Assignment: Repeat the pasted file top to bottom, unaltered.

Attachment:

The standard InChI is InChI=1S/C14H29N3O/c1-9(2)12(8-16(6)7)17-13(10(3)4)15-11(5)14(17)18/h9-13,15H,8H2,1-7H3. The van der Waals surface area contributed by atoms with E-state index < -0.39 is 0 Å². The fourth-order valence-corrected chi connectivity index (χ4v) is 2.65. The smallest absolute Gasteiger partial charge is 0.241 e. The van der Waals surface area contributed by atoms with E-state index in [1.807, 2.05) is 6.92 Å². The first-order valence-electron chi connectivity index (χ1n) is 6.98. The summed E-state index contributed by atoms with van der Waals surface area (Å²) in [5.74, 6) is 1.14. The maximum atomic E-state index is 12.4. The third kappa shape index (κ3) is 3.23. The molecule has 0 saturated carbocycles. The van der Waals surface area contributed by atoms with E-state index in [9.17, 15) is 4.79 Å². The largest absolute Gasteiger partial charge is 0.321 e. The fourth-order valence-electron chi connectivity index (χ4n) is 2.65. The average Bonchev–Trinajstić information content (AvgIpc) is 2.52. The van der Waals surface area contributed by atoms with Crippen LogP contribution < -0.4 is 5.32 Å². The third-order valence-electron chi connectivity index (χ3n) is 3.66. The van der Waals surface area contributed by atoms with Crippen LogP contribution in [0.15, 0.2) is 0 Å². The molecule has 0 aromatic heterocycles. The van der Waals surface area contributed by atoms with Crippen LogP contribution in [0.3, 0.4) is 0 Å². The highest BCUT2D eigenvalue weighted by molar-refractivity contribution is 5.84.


The standard InChI is InChI=1S/C14H29N3O/c1-9(2)12(8-16(6)7)17-13(10(3)4)15-11(5)14(17)18/h9-13,15H,8H2,1-7H3. The van der Waals surface area contributed by atoms with E-state index < -0.39 is 0 Å². The fourth-order valence-corrected chi connectivity index (χ4v) is 2.65. The smallest absolute Gasteiger partial charge is 0.241 e. The van der Waals surface area contributed by atoms with E-state index in [1.807, 2.05) is 6.92 Å². The first-order valence-electron chi connectivity index (χ1n) is 6.98. The summed E-state index contributed by atoms with van der Waals surface area (Å²) in [5.74, 6) is 1.14. The maximum atomic E-state index is 12.4. The third kappa shape index (κ3) is 3.23. The molecule has 0 saturated carbocycles. The van der Waals surface area contributed by atoms with E-state index in [9.17, 15) is 4.79 Å². The largest absolute Gasteiger partial charge is 0.321 e. The fourth-order valence-electron chi connectivity index (χ4n) is 2.65. The average Bonchev–Trinajstić information content (AvgIpc) is 2.52. The van der Waals surface area contributed by atoms with Crippen LogP contribution < -0.4 is 5.32 Å². The third-order valence-electron chi connectivity index (χ3n) is 3.66. The van der Waals surface area contributed by atoms with Crippen LogP contribution in [0.15, 0.2) is 0 Å². The molecule has 0 aromatic heterocycles. The van der Waals surface area contributed by atoms with Crippen LogP contribution in [0.3, 0.4) is 0 Å². The highest BCUT2D eigenvalue weighted by molar-refractivity contribution is 5.84.